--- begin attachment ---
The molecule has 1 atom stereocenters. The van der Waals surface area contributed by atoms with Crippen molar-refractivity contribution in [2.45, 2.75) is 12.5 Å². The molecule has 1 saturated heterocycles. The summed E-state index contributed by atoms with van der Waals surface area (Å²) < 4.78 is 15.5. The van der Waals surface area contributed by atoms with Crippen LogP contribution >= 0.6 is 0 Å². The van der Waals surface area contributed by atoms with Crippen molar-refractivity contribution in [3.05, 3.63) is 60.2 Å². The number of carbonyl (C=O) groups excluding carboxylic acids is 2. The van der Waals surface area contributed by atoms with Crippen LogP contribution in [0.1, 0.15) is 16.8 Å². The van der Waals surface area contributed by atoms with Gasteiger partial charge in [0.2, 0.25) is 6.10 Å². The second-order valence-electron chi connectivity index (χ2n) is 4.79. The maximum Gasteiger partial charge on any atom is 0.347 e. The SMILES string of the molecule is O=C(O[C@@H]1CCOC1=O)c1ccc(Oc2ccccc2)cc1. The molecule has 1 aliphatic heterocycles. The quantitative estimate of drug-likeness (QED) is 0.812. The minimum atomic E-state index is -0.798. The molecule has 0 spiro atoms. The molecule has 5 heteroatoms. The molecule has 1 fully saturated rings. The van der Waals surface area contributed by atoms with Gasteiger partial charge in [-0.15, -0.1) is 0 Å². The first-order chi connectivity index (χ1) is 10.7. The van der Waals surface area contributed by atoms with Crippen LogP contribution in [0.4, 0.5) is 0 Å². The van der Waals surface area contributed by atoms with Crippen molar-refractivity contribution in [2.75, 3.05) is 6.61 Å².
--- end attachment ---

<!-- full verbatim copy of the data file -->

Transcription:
The molecule has 1 atom stereocenters. The van der Waals surface area contributed by atoms with Crippen molar-refractivity contribution in [2.45, 2.75) is 12.5 Å². The molecule has 1 saturated heterocycles. The summed E-state index contributed by atoms with van der Waals surface area (Å²) < 4.78 is 15.5. The van der Waals surface area contributed by atoms with Crippen LogP contribution >= 0.6 is 0 Å². The van der Waals surface area contributed by atoms with Crippen molar-refractivity contribution in [3.05, 3.63) is 60.2 Å². The number of carbonyl (C=O) groups excluding carboxylic acids is 2. The van der Waals surface area contributed by atoms with Crippen LogP contribution in [0.1, 0.15) is 16.8 Å². The van der Waals surface area contributed by atoms with Gasteiger partial charge in [0.2, 0.25) is 6.10 Å². The second-order valence-electron chi connectivity index (χ2n) is 4.79. The maximum Gasteiger partial charge on any atom is 0.347 e. The SMILES string of the molecule is O=C(O[C@@H]1CCOC1=O)c1ccc(Oc2ccccc2)cc1. The molecule has 1 aliphatic heterocycles. The quantitative estimate of drug-likeness (QED) is 0.812. The minimum atomic E-state index is -0.798. The molecule has 0 spiro atoms. The molecule has 5 heteroatoms. The molecule has 1 fully saturated rings. The van der Waals surface area contributed by atoms with Gasteiger partial charge in [-0.15, -0.1) is 0 Å². The first-order chi connectivity index (χ1) is 10.7. The van der Waals surface area contributed by atoms with Crippen LogP contribution in [0.4, 0.5) is 0 Å². The van der Waals surface area contributed by atoms with Crippen molar-refractivity contribution in [2.75, 3.05) is 6.61 Å².